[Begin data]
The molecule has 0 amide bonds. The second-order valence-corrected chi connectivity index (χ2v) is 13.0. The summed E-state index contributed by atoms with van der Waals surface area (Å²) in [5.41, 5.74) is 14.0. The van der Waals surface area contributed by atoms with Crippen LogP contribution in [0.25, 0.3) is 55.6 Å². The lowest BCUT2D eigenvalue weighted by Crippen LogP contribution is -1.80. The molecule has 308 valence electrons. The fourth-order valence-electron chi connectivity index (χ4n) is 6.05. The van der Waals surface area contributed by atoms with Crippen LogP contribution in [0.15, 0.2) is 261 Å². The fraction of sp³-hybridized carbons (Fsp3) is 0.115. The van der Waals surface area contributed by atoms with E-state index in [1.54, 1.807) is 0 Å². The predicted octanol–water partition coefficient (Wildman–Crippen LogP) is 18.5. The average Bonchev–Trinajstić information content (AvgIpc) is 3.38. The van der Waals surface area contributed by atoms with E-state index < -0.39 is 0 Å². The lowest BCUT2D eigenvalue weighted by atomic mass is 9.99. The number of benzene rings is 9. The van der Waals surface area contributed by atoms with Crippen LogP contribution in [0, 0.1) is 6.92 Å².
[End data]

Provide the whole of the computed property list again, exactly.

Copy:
The molecule has 0 amide bonds. The second-order valence-corrected chi connectivity index (χ2v) is 13.0. The summed E-state index contributed by atoms with van der Waals surface area (Å²) in [5.41, 5.74) is 14.0. The van der Waals surface area contributed by atoms with Crippen LogP contribution in [0.25, 0.3) is 55.6 Å². The lowest BCUT2D eigenvalue weighted by Crippen LogP contribution is -1.80. The molecule has 308 valence electrons. The fourth-order valence-electron chi connectivity index (χ4n) is 6.05. The van der Waals surface area contributed by atoms with Crippen LogP contribution in [0.15, 0.2) is 261 Å². The fraction of sp³-hybridized carbons (Fsp3) is 0.115. The van der Waals surface area contributed by atoms with E-state index in [1.54, 1.807) is 0 Å². The predicted octanol–water partition coefficient (Wildman–Crippen LogP) is 18.5. The average Bonchev–Trinajstić information content (AvgIpc) is 3.38. The van der Waals surface area contributed by atoms with E-state index < -0.39 is 0 Å². The lowest BCUT2D eigenvalue weighted by atomic mass is 9.99. The number of benzene rings is 9. The van der Waals surface area contributed by atoms with Crippen LogP contribution in [0, 0.1) is 6.92 Å².